Kentucky hopes website will track Medicaid work requirements

Kentucky became the first state with a work requirement for Medicaid, and now it has to do something arguably more daring: Build a mobile-friendly website that works.

This summer, the state will require many people who get taxpayer-funded health insurance to work or volunteer at least 80 hours a month. They hope nearly half a million people will use their smartphones to log their hours so the government can keep track of who is meeting the requirements.

It's the kind of government program that often draws disdain from small-government Republicans, but GOP Gov. Matt Bevin has embraced it as "a more efficient use of resources."

Government-run websites, however, are notorious for their glitches, including the disastrous federal rollout of in 2013.

Kentucky had its own problems in 2016 when a new system called "Benefind" — meant to consolidate all of the state's assistance programs — caused chaos when thousands of people received erroneous messages that their benefits had been canceled.

Kentucky officials say this time will be different. In January, they quietly began testing the new website with people who get food stamps. That federal program has similar work requirements in 20 Kentucky counties.

"It's gone extremely well, which is probably why you haven't heard of it," said Adam Meier, deputy chief of staff for Republican Gov. Matt Bevin who along with along with Kristi Putnam at the Department for Medicaid Services is overseeing the program's rollout.

Some health care advocates aren't so sure. The website is built by Deloitte, the same company that built Benefind.

"We all know that Benefind was a total train wreck," Democratic state Rep. Jim Wayne said. "I find it ironic that a governor who wants to cut red tape ... is now establishing all this red tape for working poor people and poor people with disabilities and poor people who are struggling to keep body and soul together."

Others worry that the state doesn't understand how some people use smartphones. Cara Stewart, of the Kentucky Equal Justice Center, said many of her clients do not have unlimited data and is worried they will have trouble logging their hours once their data is gone.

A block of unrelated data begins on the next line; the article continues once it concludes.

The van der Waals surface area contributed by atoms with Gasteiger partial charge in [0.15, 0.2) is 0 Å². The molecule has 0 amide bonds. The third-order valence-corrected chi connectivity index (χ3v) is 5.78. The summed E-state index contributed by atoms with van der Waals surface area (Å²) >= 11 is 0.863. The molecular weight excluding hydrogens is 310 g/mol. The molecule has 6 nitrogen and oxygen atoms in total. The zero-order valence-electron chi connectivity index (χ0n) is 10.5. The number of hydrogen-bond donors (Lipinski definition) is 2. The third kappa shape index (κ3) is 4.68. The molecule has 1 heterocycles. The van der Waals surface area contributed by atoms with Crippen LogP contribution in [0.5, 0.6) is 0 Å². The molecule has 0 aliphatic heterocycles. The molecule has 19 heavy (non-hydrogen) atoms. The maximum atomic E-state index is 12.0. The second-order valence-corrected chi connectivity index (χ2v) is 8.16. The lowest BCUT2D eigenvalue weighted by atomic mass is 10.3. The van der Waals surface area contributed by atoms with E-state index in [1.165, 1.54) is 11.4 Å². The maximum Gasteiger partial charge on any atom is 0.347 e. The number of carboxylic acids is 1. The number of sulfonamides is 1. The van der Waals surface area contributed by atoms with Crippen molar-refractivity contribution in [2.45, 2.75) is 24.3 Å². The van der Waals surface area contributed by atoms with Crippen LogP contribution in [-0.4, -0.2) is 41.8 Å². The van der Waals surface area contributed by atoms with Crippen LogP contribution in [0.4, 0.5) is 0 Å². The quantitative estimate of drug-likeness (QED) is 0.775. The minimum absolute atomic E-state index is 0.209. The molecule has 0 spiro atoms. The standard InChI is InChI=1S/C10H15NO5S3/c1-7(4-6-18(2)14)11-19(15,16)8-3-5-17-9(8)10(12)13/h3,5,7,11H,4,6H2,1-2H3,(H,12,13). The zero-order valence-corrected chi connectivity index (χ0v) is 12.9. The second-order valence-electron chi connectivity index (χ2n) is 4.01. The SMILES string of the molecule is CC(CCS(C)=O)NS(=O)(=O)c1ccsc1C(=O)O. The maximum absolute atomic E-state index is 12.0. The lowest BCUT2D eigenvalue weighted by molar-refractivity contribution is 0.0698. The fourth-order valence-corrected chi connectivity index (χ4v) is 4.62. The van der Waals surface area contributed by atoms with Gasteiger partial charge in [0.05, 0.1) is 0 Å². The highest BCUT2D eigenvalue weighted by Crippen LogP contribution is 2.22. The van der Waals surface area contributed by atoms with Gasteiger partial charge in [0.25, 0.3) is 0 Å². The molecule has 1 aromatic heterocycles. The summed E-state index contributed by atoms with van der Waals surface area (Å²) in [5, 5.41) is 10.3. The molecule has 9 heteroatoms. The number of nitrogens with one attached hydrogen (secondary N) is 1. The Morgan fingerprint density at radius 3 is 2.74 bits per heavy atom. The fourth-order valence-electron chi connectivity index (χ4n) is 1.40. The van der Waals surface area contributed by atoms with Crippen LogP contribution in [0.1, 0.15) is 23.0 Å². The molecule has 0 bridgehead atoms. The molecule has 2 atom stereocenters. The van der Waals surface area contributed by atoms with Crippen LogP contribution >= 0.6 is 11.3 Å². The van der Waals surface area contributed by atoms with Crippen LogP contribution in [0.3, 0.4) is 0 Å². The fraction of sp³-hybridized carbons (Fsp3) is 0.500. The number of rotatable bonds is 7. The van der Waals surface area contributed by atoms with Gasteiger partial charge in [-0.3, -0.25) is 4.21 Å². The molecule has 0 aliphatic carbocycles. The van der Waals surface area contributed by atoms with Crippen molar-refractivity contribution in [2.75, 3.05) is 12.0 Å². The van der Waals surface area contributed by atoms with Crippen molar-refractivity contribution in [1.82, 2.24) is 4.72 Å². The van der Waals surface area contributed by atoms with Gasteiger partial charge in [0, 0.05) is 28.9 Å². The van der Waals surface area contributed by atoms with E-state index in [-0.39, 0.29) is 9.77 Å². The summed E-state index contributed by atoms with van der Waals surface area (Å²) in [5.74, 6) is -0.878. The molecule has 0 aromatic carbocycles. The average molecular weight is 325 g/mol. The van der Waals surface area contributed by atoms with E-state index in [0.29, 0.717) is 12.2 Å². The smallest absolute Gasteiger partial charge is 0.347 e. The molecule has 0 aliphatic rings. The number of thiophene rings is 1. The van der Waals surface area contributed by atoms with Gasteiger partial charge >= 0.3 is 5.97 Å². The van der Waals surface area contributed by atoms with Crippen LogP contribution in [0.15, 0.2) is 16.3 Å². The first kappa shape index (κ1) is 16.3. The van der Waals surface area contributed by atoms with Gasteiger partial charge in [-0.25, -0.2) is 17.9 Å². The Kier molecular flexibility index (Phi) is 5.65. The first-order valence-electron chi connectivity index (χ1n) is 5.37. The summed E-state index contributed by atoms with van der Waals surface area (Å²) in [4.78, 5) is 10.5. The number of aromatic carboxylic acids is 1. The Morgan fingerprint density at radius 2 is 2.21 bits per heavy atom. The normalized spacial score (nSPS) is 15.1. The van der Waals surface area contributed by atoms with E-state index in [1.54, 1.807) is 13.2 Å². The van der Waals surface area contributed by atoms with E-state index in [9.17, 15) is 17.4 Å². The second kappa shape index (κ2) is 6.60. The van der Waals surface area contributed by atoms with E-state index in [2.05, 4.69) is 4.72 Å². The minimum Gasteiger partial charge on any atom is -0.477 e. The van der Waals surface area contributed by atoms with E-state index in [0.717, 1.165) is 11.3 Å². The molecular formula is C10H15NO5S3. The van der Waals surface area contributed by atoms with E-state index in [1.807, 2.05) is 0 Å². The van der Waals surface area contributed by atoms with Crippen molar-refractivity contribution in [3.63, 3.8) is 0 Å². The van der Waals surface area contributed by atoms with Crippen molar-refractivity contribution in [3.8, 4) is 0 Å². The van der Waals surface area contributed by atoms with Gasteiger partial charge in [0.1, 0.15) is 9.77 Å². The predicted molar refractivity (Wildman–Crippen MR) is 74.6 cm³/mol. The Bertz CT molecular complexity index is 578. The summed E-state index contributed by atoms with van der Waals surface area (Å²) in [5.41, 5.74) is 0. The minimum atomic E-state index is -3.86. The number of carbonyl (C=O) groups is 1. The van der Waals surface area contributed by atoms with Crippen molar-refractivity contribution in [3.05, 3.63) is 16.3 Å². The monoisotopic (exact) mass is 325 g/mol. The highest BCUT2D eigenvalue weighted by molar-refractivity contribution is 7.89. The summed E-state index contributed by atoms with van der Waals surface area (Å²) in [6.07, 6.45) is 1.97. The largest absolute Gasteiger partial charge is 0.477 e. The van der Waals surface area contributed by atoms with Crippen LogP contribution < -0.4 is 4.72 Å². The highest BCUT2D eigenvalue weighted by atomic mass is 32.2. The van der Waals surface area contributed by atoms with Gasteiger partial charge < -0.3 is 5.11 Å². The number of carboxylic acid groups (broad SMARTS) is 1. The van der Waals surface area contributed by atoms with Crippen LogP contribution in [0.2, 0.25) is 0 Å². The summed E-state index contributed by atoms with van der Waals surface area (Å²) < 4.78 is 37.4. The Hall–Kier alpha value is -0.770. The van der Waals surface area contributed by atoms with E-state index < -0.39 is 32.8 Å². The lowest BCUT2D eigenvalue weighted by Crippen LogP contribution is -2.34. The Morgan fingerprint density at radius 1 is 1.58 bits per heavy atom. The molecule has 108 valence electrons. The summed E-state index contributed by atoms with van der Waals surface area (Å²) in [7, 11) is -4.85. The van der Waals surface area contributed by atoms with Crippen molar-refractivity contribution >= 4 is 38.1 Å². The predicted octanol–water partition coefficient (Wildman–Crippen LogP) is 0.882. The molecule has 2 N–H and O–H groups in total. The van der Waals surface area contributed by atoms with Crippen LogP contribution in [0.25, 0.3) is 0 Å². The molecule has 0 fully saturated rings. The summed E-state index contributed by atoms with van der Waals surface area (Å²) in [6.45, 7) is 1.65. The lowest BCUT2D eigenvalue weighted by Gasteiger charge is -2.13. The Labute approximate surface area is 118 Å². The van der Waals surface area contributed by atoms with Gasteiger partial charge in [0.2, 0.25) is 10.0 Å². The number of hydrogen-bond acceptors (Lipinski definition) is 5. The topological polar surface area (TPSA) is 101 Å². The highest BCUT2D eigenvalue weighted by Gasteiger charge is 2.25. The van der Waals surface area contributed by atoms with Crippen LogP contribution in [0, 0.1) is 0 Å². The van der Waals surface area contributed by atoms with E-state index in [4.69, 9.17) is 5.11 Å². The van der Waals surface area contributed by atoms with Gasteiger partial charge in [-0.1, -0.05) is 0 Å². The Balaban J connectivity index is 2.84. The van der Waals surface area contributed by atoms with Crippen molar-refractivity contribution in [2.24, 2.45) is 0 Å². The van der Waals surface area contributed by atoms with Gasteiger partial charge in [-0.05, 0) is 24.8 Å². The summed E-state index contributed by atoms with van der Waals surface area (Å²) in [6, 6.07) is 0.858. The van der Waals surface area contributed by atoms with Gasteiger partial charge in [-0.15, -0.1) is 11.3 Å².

"I cannot figure out how this is purporting to make people healthier or a good use of resources," she said.

Meier said the state has had no problems with Deloitte. He estimates 80 percent of Medicaid recipients in Kentucky have a smartphone. While he hopes most people will use the website, he said people can also get help at the Department of Community Based Services, which has an office in every county. There they can get printed forms and mail them in.

Kayleeanna Hummell, an 18-year-old high school senior, said she will be Medicaid-eligible when she graduates this spring. She is just now learning about the work requirements, and said she's worried she will miss a step and lose her coverage.

"I'm definitely going to find a job," she said. "It's just the deadline thing is what scares me."

It's unclear how much the website and underlying technology will cost to build and maintain. Bevin first estimated it would save the state more than $300 million. But on Monday, Bevin told reporters the program "may arguably cost more."

"The intent isn't to try to save money from a budgetary standpoint," Bevin said.

Medicaid Commissioner Stephen Miller says the state has budgeted about $170 million to implement the Medicaid waiver, of which the state would pay $17.5 million. The federal government would pay the rest.

But Meier said that is an estimate, and state officials are "working to reassess" the cost.

In addition to tracking hours, officials say the website will let companies post job openings and nonprofit groups list volunteering options. And if someone does not log their hours, the state could send them a text message reminder.

"We're creating avenues and ways for people to be directed to the different opportunities that exist in the state already," Putnam said.

There are exemptions to the work requirement, including pregnant women, full-time students and others. Meier estimates between 100,000 and 130,000 will qualify for an exemption.

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